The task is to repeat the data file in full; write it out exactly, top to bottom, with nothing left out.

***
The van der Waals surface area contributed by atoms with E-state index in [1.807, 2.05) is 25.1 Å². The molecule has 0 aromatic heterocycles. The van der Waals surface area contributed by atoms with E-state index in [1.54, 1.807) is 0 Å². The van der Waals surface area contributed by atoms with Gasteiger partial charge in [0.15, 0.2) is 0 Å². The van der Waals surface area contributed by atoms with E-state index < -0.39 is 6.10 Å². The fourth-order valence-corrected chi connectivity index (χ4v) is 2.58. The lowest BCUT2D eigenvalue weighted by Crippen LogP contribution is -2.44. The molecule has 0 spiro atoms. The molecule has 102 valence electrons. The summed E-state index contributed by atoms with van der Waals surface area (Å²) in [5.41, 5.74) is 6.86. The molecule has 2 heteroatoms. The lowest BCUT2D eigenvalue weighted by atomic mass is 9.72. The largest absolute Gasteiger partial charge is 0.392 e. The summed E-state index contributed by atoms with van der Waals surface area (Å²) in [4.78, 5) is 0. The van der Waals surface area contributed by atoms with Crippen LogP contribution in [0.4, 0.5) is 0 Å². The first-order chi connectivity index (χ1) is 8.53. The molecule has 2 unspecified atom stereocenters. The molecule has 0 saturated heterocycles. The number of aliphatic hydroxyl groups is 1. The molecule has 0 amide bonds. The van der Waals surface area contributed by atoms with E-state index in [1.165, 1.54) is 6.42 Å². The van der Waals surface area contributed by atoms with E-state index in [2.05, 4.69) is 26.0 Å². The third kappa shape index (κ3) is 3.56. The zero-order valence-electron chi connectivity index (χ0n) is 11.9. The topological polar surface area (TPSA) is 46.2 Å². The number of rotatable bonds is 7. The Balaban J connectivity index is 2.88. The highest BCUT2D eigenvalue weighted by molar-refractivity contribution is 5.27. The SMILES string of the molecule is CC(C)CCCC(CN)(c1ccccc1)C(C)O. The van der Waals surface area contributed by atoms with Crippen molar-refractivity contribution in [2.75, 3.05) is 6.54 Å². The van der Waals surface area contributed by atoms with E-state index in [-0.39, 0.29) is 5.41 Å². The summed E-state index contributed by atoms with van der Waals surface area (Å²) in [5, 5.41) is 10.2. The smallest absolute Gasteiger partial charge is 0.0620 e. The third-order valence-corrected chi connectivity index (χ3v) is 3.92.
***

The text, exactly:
The van der Waals surface area contributed by atoms with E-state index in [1.807, 2.05) is 25.1 Å². The molecule has 0 aromatic heterocycles. The van der Waals surface area contributed by atoms with E-state index in [1.54, 1.807) is 0 Å². The van der Waals surface area contributed by atoms with Gasteiger partial charge in [0.15, 0.2) is 0 Å². The van der Waals surface area contributed by atoms with E-state index < -0.39 is 6.10 Å². The fourth-order valence-corrected chi connectivity index (χ4v) is 2.58. The lowest BCUT2D eigenvalue weighted by Crippen LogP contribution is -2.44. The molecule has 0 spiro atoms. The molecule has 102 valence electrons. The summed E-state index contributed by atoms with van der Waals surface area (Å²) in [5.41, 5.74) is 6.86. The molecule has 2 heteroatoms. The lowest BCUT2D eigenvalue weighted by atomic mass is 9.72. The largest absolute Gasteiger partial charge is 0.392 e. The summed E-state index contributed by atoms with van der Waals surface area (Å²) in [4.78, 5) is 0. The van der Waals surface area contributed by atoms with Crippen LogP contribution in [0.4, 0.5) is 0 Å². The first-order chi connectivity index (χ1) is 8.53. The molecule has 2 unspecified atom stereocenters. The molecule has 0 saturated heterocycles. The number of aliphatic hydroxyl groups is 1. The molecule has 0 amide bonds. The van der Waals surface area contributed by atoms with E-state index in [1.165, 1.54) is 6.42 Å². The van der Waals surface area contributed by atoms with E-state index in [2.05, 4.69) is 26.0 Å². The third kappa shape index (κ3) is 3.56. The zero-order valence-electron chi connectivity index (χ0n) is 11.9. The topological polar surface area (TPSA) is 46.2 Å². The number of rotatable bonds is 7. The Balaban J connectivity index is 2.88. The highest BCUT2D eigenvalue weighted by molar-refractivity contribution is 5.27. The SMILES string of the molecule is CC(C)CCCC(CN)(c1ccccc1)C(C)O. The van der Waals surface area contributed by atoms with Crippen molar-refractivity contribution in [2.75, 3.05) is 6.54 Å². The van der Waals surface area contributed by atoms with E-state index in [-0.39, 0.29) is 5.41 Å². The summed E-state index contributed by atoms with van der Waals surface area (Å²) in [5, 5.41) is 10.2. The smallest absolute Gasteiger partial charge is 0.0620 e. The third-order valence-corrected chi connectivity index (χ3v) is 3.92.